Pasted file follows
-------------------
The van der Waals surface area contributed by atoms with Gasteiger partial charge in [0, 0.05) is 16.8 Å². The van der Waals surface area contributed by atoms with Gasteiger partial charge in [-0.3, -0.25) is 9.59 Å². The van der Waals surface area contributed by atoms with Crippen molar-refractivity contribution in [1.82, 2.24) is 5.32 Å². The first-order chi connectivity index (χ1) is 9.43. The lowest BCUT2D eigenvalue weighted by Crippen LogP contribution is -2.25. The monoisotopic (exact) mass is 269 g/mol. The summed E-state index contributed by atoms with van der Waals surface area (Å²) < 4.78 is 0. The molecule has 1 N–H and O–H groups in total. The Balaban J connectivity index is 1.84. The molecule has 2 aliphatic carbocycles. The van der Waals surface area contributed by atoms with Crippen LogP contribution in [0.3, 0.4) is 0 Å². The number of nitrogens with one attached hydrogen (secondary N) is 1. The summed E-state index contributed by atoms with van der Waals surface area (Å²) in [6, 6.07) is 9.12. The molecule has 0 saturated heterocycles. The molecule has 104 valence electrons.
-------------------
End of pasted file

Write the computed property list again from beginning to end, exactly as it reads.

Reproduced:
The van der Waals surface area contributed by atoms with Gasteiger partial charge in [0, 0.05) is 16.8 Å². The van der Waals surface area contributed by atoms with Gasteiger partial charge in [-0.3, -0.25) is 9.59 Å². The van der Waals surface area contributed by atoms with Crippen molar-refractivity contribution in [1.82, 2.24) is 5.32 Å². The first-order chi connectivity index (χ1) is 9.43. The lowest BCUT2D eigenvalue weighted by Crippen LogP contribution is -2.25. The monoisotopic (exact) mass is 269 g/mol. The summed E-state index contributed by atoms with van der Waals surface area (Å²) < 4.78 is 0. The molecule has 1 N–H and O–H groups in total. The Balaban J connectivity index is 1.84. The molecule has 2 aliphatic carbocycles. The van der Waals surface area contributed by atoms with Crippen LogP contribution in [0.3, 0.4) is 0 Å². The number of nitrogens with one attached hydrogen (secondary N) is 1. The summed E-state index contributed by atoms with van der Waals surface area (Å²) in [6, 6.07) is 9.12. The molecule has 0 saturated heterocycles. The molecule has 104 valence electrons.